Ally McCoist was a prolific marksman for club and country, scoring 405 goals in a footballing career that propelled him to fame as a TV personality, manager and pundit.

Born in Bellshill, Lanarkshire, Ally started his professional career at St Johnstone where his talent was quickly evident as he scored 22 goals during his two years in Perth. After catching the eye of several clubs, the young striker spent two seasons south of the border at Sunderland, where he notched nine goals for the struggling Black Cats.

His career really took off when he returned to Scotland and was signed for Rangers by John Greig in 1983. He would remain at Ibrox for the next 15 years, playing in 581 matches and scoring 355 goals to become the club’s highest goalscorer.

‘Super Ally’ helped the Light Blues to ten League Championships, one Scottish Cup and nine League Cups. His exploits in the box saw him crowned Scottish PFA Players’ Player of the Year in 1992 and he became the first player to win the European Golden Boot back to back, in 1992 and 1993.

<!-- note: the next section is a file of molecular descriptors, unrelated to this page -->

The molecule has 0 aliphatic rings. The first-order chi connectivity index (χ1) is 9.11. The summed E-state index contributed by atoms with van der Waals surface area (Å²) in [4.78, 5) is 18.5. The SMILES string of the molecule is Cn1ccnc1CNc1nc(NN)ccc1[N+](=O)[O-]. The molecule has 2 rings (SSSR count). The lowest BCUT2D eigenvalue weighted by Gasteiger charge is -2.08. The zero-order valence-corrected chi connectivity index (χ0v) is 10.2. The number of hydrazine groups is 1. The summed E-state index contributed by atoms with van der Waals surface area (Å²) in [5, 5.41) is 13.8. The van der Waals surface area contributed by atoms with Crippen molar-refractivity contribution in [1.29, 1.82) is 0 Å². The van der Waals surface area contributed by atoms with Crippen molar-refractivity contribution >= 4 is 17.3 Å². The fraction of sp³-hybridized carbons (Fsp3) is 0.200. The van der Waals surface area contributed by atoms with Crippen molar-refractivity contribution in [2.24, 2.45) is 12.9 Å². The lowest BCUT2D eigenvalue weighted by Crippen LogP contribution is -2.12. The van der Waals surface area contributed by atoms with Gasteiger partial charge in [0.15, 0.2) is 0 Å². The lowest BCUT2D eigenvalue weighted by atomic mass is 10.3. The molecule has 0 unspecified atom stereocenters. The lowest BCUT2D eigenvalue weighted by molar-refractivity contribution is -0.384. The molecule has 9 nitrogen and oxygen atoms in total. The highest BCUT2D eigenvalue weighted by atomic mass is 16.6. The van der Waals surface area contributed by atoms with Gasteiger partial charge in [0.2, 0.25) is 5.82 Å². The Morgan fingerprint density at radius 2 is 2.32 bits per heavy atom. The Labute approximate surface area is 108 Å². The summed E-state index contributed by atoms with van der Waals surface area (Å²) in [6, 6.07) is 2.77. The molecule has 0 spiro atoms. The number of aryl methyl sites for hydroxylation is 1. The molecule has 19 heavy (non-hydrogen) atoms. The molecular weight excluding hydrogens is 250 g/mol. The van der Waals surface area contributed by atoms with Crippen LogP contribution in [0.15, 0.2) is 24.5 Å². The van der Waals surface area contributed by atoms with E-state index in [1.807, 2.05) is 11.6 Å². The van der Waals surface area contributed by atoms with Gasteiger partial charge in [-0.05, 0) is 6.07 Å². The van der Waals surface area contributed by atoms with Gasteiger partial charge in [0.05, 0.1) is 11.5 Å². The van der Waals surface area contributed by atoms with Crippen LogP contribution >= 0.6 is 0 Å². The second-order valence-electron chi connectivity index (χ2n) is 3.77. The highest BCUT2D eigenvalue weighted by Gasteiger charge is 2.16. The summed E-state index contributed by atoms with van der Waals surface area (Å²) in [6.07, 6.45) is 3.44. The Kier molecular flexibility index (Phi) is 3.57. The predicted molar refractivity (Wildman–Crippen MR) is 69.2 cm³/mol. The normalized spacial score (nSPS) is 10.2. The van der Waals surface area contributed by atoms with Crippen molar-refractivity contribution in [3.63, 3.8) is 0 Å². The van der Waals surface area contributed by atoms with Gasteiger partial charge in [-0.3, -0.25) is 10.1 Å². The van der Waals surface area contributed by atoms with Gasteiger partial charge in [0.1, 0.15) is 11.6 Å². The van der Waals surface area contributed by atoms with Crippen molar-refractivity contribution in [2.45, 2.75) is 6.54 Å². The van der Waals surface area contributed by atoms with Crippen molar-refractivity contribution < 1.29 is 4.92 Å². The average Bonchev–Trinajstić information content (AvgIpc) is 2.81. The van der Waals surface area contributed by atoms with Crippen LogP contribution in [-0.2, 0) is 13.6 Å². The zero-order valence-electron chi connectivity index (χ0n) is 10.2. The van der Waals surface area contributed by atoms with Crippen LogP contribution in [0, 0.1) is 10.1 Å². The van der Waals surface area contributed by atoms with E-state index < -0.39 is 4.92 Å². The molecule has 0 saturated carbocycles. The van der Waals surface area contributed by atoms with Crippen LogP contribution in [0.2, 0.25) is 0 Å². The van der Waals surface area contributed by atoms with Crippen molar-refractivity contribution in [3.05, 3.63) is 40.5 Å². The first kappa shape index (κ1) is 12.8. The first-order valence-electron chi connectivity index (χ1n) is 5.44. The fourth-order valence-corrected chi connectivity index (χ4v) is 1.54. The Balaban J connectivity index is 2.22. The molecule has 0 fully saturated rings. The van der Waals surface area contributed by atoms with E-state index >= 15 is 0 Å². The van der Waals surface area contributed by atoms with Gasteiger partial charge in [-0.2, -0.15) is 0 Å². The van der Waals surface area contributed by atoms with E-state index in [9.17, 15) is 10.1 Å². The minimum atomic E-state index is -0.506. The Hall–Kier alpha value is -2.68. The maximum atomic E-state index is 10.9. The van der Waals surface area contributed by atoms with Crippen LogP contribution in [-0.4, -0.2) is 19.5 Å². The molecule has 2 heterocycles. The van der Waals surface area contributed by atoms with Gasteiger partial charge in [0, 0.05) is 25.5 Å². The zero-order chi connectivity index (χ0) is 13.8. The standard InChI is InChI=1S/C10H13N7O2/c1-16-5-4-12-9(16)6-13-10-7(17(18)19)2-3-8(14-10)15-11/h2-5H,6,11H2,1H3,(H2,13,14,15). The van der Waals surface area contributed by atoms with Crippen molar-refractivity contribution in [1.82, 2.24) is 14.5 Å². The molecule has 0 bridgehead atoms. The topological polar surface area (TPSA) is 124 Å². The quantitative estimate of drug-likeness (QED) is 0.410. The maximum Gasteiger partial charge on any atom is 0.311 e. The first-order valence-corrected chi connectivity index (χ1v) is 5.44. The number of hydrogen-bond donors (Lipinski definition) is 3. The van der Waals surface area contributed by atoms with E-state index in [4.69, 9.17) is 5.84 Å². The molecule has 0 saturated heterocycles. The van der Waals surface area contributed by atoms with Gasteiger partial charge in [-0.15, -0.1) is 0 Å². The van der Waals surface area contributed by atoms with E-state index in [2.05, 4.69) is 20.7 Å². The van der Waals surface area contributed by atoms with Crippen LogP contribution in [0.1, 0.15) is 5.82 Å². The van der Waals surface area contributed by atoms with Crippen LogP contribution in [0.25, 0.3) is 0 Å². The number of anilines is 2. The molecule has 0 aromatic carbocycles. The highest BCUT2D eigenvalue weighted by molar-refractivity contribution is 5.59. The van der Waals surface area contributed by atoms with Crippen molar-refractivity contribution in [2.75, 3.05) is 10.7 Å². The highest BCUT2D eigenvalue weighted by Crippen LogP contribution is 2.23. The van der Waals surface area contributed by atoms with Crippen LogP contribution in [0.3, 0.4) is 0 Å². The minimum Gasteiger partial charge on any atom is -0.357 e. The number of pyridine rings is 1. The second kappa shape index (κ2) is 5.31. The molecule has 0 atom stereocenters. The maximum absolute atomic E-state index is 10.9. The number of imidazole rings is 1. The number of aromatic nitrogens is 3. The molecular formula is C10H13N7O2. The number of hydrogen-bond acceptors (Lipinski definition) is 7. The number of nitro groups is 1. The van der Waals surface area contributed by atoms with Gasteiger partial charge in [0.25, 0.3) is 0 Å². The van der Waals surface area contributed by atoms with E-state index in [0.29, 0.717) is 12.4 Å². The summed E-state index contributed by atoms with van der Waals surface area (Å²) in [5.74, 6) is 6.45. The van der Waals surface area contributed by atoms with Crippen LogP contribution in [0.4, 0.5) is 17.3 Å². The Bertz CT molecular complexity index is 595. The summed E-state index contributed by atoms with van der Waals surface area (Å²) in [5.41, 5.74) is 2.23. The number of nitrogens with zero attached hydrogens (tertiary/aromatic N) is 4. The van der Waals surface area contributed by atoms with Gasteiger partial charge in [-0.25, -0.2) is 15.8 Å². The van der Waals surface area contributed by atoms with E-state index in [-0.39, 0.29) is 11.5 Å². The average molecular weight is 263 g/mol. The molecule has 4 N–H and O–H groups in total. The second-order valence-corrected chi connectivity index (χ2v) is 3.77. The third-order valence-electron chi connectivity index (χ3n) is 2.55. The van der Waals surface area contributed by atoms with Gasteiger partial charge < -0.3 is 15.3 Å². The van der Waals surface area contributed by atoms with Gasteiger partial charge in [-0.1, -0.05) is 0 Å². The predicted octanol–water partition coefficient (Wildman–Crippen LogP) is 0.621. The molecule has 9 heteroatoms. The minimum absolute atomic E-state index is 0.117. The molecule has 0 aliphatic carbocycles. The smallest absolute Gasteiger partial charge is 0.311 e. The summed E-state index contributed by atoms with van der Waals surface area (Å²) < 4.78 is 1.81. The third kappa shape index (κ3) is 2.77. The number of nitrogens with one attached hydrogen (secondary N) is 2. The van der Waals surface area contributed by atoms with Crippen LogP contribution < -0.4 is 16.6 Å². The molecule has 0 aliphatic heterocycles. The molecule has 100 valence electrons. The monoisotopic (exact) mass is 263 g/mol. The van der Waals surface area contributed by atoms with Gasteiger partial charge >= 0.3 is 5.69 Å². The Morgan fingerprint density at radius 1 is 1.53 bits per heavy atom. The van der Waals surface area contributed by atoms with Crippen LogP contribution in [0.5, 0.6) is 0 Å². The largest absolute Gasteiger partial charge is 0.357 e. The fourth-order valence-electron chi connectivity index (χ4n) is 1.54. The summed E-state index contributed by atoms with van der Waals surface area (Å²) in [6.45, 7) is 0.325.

After playing for Scotland under-19s and under-21s between 1980 and 1983, he made his senior international debut in a 0-0 friendly against the Netherlands in 1986. It was the first of 61 caps that saw him notch 19 goals, putting him fifth in the list of all-time scorers after Kenny Dalglish, Denis Law, Hughie Gallacher and Lawrie Reilly.

Memorably he scored the goal in a 1-1 draw with Norway at Hampden in 1989 that sent Scotland to the 1990 World Cup finals in Italy, and towards the end of his career he scored a sensational winner against Switzerland at Euro ’96 in England, albeit Scotland were eliminated by the Netherlands on goals scored.

In June 1994, Ally was awarded an MBE for his services to football and two years later joined the Scotland national team roll of honour after winning his 50thcap. His last appearance in a Rangers jersey came in the 1998 Scottish Cup Final when he scored in a 2-1 loss to Hearts.

After three seasons at Kilmarnock, Ally hung up his boots, returning to Ibrox as assistant manager in 2007. In 2011 he stepped up to the top job, spending three seasons in charge during a tumultuous period in the club’s history, before stepping down.

Having already proved he had the charisma for television by captaining a team for many years on BBC’s A Question of Sport, he moved into commentary and punditry and has won widespread praise for his work.

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